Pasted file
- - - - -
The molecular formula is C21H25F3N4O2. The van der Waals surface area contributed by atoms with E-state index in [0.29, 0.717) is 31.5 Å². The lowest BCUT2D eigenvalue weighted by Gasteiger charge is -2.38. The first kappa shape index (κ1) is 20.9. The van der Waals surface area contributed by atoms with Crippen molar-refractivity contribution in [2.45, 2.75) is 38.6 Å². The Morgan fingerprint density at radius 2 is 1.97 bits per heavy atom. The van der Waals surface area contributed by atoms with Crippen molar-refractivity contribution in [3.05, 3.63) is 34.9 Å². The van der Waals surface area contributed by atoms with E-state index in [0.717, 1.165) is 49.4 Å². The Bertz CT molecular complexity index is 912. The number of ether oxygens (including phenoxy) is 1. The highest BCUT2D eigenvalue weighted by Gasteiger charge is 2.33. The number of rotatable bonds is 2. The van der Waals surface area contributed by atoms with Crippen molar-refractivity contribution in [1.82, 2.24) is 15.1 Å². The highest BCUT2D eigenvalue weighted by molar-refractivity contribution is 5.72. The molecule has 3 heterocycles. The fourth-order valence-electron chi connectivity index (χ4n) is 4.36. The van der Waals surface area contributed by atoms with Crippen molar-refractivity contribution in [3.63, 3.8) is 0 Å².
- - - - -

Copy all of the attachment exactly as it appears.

The molecular formula is C21H25F3N4O2. The van der Waals surface area contributed by atoms with E-state index in [0.29, 0.717) is 31.5 Å². The lowest BCUT2D eigenvalue weighted by Gasteiger charge is -2.38. The first kappa shape index (κ1) is 20.9. The van der Waals surface area contributed by atoms with Crippen molar-refractivity contribution in [2.45, 2.75) is 38.6 Å². The Morgan fingerprint density at radius 2 is 1.97 bits per heavy atom. The van der Waals surface area contributed by atoms with Crippen molar-refractivity contribution in [3.05, 3.63) is 34.9 Å². The van der Waals surface area contributed by atoms with E-state index in [0.717, 1.165) is 49.4 Å². The Bertz CT molecular complexity index is 912. The number of ether oxygens (including phenoxy) is 1. The highest BCUT2D eigenvalue weighted by Gasteiger charge is 2.33. The number of rotatable bonds is 2. The van der Waals surface area contributed by atoms with Crippen molar-refractivity contribution in [1.82, 2.24) is 15.1 Å². The highest BCUT2D eigenvalue weighted by molar-refractivity contribution is 5.72. The molecule has 3 heterocycles. The fourth-order valence-electron chi connectivity index (χ4n) is 4.36. The van der Waals surface area contributed by atoms with Crippen molar-refractivity contribution in [3.63, 3.8) is 0 Å².